Book Review: We Eat Our Own by Kea Wilson
A review copy was provided by the publisher in exchange for an honest review. All opinions are my own.
Mogsy’s Rating: 3 of 5 stars
Genre: Horror, Literary
Series: Stand Alone
Publisher: Scribner (September 6, 2016)
Length: 320 pages
So, I’ve never seen Cannibal Holocaust. Its huge cult following and legacy as a definitive film in the exploitation horror genre notwithstanding, I already know that kind of movie is not my bag, and my queasiness from viewing its Wikipedia page alone is confirmation enough of that. And yet, when I saw the description of this book I was immediately intrigued, especially by the part about the story being inspired by the true events surrounding the making of the film. If you aren’t familiar with the controversy there, when Cannibal Holocaust came out in the early 80s it achieved massive notoriety for its gruesome and violent content, but also when it came to light that there were unsavory practices on set that proved quite disturbing.
We Eat Our Own is essentially the novelized incarnation of that story. It tells of an unnamed struggling actor, only referred to as his on-screen name “Richard”, getting a call from his agent out of the blue about a once in a lifetime opportunity—an Italian art film director is in need of a new lead because his original actor quit right on the tarmac after seeing the script. This could be the big break “Richard” needs, but the catch is, he’ll need to pack up and leave right this instant. The rest of the crew are already shooting in the Amazon rainforest, and production is already behind schedule and over-budget. The plane to Bogotá leaves from the airport in six hours; just be on it.
Not long after “Richard” arrives on set though, he wonders if he’s made a mistake. The director is a nutcase, who seems to be making things up as he goes along. Many of his methods are unorthodox and unethical, especially when it comes to the treatment of animals on set as well as his attitudes towards the native extras. There is no script, not enough set materials, and hardly any safety. They’re in the middle of nowhere far from civilization, in an area made unstable by the activity of the drug cartels and M-19 guerilla fighters. The jungle itself is oppressive, the air hot and wet, the river brown and soupy and full of parasites. Despite the hours of acting classes and theater school, nothing could have prepared our main character for any of this.
For me, this book was a total surprise, but I’m still trying to decide whether it was a positive or negative one. To be perfectly honest, I’m not even sure what I expected beyond having glimpsed a description of the style as being “literary horror”, but it’s probably safe to say the book turned out even more artsy than I’d anticipated. The prose is innovative and ambitious, bordering almost on experimental. For instance, the author uses a number of unconventional literary devices including the second person narrative for “Richard’s” chapters, often emphasizing just how far out of his depth he is by starting the character’s sections with “Here’s what you don’t know…”, while of course empowering the reader because we are afforded the luxury of seeing the whole picture. As well, we bounce between points-of-view, making the narrative as a whole feel somewhat disjointed and choppy. Dialogue is also presented without the traditional quotation marks, and tends to run together.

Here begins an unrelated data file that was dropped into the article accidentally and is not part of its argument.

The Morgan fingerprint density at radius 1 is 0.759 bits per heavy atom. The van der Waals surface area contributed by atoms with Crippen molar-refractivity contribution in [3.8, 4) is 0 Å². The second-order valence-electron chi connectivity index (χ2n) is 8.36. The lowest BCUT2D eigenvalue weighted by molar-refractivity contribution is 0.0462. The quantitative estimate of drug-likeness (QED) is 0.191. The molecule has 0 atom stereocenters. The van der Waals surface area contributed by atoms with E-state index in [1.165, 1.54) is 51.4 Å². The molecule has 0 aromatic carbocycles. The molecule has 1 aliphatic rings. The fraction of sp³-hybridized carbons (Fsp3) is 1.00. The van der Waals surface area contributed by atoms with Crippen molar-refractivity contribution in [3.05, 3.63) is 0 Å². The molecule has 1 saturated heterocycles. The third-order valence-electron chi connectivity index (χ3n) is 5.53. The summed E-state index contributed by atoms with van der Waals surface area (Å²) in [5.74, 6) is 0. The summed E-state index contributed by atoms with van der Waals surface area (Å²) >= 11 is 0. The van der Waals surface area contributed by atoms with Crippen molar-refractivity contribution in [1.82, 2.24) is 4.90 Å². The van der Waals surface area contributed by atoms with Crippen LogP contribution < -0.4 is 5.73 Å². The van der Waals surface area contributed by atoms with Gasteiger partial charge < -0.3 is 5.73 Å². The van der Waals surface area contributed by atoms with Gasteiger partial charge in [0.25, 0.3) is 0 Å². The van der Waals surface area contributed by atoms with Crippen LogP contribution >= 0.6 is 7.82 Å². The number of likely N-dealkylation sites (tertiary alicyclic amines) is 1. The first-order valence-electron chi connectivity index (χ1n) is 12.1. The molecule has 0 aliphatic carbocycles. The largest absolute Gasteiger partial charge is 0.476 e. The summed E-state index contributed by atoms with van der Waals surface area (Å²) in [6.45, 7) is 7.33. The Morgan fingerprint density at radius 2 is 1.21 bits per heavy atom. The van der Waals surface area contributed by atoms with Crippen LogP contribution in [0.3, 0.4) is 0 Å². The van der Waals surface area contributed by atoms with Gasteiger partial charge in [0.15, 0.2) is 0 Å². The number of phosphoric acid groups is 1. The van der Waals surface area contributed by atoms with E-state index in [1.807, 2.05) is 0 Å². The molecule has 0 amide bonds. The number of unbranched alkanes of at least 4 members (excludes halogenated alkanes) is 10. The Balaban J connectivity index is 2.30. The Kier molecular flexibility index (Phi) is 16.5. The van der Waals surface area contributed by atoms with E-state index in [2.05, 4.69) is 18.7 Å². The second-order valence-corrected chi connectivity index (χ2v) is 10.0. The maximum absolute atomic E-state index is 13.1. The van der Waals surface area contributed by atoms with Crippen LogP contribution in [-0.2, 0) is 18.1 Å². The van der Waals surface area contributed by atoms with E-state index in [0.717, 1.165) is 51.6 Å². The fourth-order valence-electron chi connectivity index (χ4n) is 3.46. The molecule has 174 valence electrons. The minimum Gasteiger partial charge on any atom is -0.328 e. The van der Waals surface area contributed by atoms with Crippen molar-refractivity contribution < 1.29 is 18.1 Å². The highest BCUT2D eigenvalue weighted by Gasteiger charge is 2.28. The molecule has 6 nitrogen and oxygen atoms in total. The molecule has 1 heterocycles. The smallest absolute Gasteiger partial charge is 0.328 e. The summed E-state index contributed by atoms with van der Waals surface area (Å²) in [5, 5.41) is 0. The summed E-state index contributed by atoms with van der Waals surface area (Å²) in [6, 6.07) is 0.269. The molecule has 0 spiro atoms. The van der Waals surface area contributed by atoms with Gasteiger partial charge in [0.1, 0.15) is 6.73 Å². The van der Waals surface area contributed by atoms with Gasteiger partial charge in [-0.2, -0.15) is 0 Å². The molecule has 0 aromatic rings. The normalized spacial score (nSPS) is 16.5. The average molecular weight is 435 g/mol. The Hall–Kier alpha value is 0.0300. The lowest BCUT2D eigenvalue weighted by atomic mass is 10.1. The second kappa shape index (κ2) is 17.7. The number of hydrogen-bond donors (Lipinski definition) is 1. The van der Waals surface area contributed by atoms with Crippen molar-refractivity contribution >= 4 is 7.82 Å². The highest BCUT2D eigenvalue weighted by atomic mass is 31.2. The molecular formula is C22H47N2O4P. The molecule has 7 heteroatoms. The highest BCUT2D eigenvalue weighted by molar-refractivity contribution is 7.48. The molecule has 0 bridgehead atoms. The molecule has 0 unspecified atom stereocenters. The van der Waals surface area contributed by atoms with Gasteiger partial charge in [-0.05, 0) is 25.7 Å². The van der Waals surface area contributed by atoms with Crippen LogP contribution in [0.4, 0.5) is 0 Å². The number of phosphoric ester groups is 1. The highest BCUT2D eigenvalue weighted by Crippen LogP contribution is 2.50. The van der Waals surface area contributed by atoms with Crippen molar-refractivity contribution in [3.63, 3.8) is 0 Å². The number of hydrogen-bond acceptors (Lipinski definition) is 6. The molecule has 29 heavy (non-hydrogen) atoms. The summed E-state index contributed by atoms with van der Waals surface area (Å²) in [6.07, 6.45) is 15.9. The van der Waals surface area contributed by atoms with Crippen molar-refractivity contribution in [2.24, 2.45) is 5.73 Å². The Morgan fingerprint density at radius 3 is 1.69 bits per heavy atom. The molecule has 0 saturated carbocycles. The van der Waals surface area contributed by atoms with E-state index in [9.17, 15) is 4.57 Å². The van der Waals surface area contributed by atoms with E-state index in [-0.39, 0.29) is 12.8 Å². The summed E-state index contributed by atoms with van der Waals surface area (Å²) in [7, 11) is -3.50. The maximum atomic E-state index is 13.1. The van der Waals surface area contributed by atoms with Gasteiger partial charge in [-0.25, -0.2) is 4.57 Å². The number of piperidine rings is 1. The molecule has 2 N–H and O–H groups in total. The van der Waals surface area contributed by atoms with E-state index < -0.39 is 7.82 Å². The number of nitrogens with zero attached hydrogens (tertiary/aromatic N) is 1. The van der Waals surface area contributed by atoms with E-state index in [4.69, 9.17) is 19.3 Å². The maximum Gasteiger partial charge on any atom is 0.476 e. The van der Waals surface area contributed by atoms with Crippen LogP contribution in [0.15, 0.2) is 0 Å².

The real kicker though, is that while I could grasp the overall gist of what the author was attempting to do, the unusual style sadly had the effect of alienating the reader, taking a lot away from the impact she was hoping to convey. The philosophy and social commentary also gets lost in all the muddled narratives and side plots, and the problem is compounded when none of the characters are all that likeable (though in all fairness, this is by design) or sympathetic enough for me to care about them. Wilson has created an incredible thing here, and it’s especially impressive for a debut novel…but still, something felt missing.
I’ve been pondering how to put my feelings into words, and in the end I think it amounts to this: We Eat Are Own is a book that will be more appreciated for its bold structure and its artistry, rather than for its story or ideas. While the original inspiration behind it is fascinating—and I think Cannibal Holocaust enthusiasts will get a kick out of it—I just never felt connected to the narrative on a level beyond, “Hey, this is a pretty neat premise for a book.” Fans of literary fiction will probably enjoy the thematic parallels to classics like Heart of Darkness and other works that explore the savagery and moral confusion deep within the human condition. Readers of more traditional horror on the other hand, though, are likely better off looking elsewhere.